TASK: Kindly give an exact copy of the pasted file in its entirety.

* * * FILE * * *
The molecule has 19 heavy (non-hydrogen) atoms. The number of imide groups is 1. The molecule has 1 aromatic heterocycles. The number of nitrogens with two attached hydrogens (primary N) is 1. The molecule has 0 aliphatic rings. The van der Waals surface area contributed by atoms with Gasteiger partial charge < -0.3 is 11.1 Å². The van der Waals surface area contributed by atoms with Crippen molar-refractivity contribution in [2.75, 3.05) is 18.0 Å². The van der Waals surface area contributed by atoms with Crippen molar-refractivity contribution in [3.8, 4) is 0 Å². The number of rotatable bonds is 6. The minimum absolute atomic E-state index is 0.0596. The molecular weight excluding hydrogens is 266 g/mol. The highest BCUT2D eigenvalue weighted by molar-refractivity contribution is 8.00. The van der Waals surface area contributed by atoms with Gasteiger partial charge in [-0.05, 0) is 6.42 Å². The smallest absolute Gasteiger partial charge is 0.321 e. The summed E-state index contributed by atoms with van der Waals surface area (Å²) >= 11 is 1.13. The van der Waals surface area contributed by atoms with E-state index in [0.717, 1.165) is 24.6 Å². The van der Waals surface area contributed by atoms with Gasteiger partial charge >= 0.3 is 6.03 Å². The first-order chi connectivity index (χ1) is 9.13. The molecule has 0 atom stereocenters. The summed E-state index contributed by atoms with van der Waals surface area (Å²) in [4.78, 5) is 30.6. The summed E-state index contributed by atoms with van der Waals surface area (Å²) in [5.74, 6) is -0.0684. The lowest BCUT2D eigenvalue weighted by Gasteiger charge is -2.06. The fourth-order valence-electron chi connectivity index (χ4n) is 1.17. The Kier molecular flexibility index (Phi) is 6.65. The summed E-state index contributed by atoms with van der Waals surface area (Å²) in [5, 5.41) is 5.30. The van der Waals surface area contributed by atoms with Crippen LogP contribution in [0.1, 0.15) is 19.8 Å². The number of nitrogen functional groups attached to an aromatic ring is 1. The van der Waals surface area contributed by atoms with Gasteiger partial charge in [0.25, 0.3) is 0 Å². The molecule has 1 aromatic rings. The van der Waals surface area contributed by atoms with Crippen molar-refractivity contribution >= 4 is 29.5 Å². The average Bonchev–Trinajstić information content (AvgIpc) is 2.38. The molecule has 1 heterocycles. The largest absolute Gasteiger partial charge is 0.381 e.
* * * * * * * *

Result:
The molecule has 19 heavy (non-hydrogen) atoms. The number of imide groups is 1. The molecule has 1 aromatic heterocycles. The number of nitrogens with two attached hydrogens (primary N) is 1. The molecule has 0 aliphatic rings. The van der Waals surface area contributed by atoms with Gasteiger partial charge < -0.3 is 11.1 Å². The van der Waals surface area contributed by atoms with Crippen molar-refractivity contribution in [2.75, 3.05) is 18.0 Å². The van der Waals surface area contributed by atoms with Crippen molar-refractivity contribution in [3.8, 4) is 0 Å². The number of rotatable bonds is 6. The minimum absolute atomic E-state index is 0.0596. The molecular weight excluding hydrogens is 266 g/mol. The highest BCUT2D eigenvalue weighted by molar-refractivity contribution is 8.00. The van der Waals surface area contributed by atoms with Gasteiger partial charge in [-0.05, 0) is 6.42 Å². The smallest absolute Gasteiger partial charge is 0.321 e. The summed E-state index contributed by atoms with van der Waals surface area (Å²) >= 11 is 1.13. The van der Waals surface area contributed by atoms with E-state index in [0.717, 1.165) is 24.6 Å². The van der Waals surface area contributed by atoms with Gasteiger partial charge >= 0.3 is 6.03 Å². The first-order chi connectivity index (χ1) is 9.13. The molecule has 0 atom stereocenters. The summed E-state index contributed by atoms with van der Waals surface area (Å²) in [4.78, 5) is 30.6. The summed E-state index contributed by atoms with van der Waals surface area (Å²) in [5.74, 6) is -0.0684. The lowest BCUT2D eigenvalue weighted by Gasteiger charge is -2.06. The fourth-order valence-electron chi connectivity index (χ4n) is 1.17. The Kier molecular flexibility index (Phi) is 6.65. The summed E-state index contributed by atoms with van der Waals surface area (Å²) in [5, 5.41) is 5.30. The van der Waals surface area contributed by atoms with Crippen LogP contribution in [0.1, 0.15) is 19.8 Å². The number of nitrogen functional groups attached to an aromatic ring is 1. The van der Waals surface area contributed by atoms with Gasteiger partial charge in [0.25, 0.3) is 0 Å². The molecule has 1 aromatic rings. The van der Waals surface area contributed by atoms with Crippen molar-refractivity contribution >= 4 is 29.5 Å². The average Bonchev–Trinajstić information content (AvgIpc) is 2.38. The molecule has 1 heterocycles. The largest absolute Gasteiger partial charge is 0.381 e.